The United States has granted BP and Serica Energy a new license to run a North Sea gas field partly owned by Iran in a rare exemption by U.S. President Donald Trump’s administration as it prepares to renew sanctions on Tehran next month.
The waiver extension will allow Serica to complete the acquisition of BP’s stake in the Rhum, Bruce and Keith fields as well as buying Total’s stakes in Bruce and Keith, Serica said in a statement.
Rhum, which supplies about 5% of Britain’s gas demand, is half owned by Iranian Oil Co., a subsidiary of the national oil company.
The U.S. Office of Foreign Assets Control extended a license for U.S. and U.S.-owned or controlled entities to provide goods, services and support the Rhum Field.
Renewed U.S. sanctions on Tehran, which will take full effect on Nov. 4, ban U.S. companies and citizens from doing business with Iranian companies as well as transactions in dollars.
The new license is conditional on the setting up of an escrow account that will hold all profits from the field for as long as the sanctions are in place, Serica said.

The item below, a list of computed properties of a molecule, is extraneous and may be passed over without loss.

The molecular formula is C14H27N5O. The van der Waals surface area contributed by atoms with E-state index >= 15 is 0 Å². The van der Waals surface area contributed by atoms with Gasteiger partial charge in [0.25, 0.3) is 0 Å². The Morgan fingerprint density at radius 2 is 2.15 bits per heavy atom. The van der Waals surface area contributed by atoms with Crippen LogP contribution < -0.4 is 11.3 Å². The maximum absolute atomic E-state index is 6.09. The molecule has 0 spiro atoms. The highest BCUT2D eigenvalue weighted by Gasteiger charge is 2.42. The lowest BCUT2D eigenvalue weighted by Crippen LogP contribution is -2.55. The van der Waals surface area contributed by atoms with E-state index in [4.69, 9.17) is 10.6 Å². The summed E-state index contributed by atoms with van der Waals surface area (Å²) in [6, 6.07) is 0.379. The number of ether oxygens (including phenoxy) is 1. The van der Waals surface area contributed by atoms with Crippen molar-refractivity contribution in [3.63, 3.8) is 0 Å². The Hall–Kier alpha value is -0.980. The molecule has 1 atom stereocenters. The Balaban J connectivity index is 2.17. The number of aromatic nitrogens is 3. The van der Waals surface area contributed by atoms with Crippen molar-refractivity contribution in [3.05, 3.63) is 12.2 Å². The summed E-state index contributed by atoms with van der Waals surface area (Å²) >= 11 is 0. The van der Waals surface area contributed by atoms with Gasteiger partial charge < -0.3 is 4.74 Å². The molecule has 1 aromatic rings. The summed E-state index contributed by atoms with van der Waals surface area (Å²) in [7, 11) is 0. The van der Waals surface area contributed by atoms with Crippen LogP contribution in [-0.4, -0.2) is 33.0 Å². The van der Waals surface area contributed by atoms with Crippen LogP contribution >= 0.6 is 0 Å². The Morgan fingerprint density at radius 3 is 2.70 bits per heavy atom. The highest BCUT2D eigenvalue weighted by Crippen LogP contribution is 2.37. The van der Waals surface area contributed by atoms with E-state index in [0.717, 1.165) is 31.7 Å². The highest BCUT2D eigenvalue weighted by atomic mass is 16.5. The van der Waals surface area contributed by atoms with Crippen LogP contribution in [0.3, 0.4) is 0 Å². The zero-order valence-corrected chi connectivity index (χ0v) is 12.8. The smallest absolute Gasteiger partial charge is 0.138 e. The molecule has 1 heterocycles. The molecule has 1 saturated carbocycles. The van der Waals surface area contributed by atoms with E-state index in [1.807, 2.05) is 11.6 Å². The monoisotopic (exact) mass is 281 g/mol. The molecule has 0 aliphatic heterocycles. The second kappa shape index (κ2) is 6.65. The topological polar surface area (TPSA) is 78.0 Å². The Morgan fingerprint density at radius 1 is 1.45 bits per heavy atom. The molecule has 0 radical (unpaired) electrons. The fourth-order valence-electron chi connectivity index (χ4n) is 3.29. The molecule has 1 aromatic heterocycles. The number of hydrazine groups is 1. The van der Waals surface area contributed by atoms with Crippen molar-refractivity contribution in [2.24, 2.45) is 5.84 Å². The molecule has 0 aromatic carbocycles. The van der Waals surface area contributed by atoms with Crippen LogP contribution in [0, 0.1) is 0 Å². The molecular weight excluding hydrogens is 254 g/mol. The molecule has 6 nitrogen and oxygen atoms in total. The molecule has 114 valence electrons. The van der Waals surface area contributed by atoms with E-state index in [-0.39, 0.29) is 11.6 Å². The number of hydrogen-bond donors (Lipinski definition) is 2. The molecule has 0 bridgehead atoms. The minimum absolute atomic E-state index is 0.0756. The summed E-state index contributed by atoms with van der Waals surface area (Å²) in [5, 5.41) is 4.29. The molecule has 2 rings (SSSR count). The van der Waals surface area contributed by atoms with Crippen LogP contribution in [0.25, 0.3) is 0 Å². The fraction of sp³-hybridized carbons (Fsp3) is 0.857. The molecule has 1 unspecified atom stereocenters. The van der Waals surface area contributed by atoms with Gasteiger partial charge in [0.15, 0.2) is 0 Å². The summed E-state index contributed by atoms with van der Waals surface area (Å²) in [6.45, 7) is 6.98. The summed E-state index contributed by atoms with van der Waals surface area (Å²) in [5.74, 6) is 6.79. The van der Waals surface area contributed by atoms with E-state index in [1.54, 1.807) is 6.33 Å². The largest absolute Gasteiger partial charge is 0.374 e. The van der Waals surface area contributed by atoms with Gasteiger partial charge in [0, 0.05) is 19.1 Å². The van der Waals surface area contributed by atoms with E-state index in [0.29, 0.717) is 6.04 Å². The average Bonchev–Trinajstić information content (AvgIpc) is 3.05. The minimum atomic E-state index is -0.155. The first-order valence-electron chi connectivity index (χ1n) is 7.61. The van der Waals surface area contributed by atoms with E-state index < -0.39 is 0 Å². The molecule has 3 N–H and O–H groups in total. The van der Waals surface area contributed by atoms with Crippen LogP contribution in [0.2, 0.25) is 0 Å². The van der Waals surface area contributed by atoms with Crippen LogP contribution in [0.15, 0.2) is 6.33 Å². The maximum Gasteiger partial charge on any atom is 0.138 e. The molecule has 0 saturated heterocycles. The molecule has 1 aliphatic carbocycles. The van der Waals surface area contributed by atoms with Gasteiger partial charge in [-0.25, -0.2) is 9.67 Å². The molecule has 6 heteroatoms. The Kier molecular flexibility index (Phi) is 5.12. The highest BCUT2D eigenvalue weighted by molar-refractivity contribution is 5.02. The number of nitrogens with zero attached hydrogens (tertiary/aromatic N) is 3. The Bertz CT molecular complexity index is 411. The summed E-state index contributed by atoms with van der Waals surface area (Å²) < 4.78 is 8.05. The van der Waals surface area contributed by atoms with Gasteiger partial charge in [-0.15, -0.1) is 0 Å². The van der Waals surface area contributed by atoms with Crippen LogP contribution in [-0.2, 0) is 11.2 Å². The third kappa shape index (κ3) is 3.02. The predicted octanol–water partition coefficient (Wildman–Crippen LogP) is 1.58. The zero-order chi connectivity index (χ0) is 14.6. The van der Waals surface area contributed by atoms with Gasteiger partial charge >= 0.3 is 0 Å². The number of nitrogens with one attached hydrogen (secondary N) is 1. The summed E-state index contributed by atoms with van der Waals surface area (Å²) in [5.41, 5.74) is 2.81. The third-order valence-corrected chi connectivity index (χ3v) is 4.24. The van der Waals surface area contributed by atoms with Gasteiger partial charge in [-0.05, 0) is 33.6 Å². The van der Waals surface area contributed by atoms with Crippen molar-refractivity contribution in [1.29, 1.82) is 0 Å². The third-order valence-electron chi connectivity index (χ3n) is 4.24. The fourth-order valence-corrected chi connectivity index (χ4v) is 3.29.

A similar mechanism was set in place in the previous round of U.S. sanctions on Iran.
The new license is valid until Oct. 31, 2019, and may be renewed upon application, Serica said.
The largest change is forecast in the Permian Basin of Texas and New Mexico, where output is expected to climb by 55,000 bbl/d to a fresh peak at 4.23 million bbl/d in July.
Petrobras has made natural gas discoveries in six deepwater fields in the Sergipe Basin, the company said in a regulatory filing on June 17.
The 6507/3-13 well proved gas in its first target, Snadd Outer Outer, and oil in its second target, Black Vulture, Equinor said in a news release.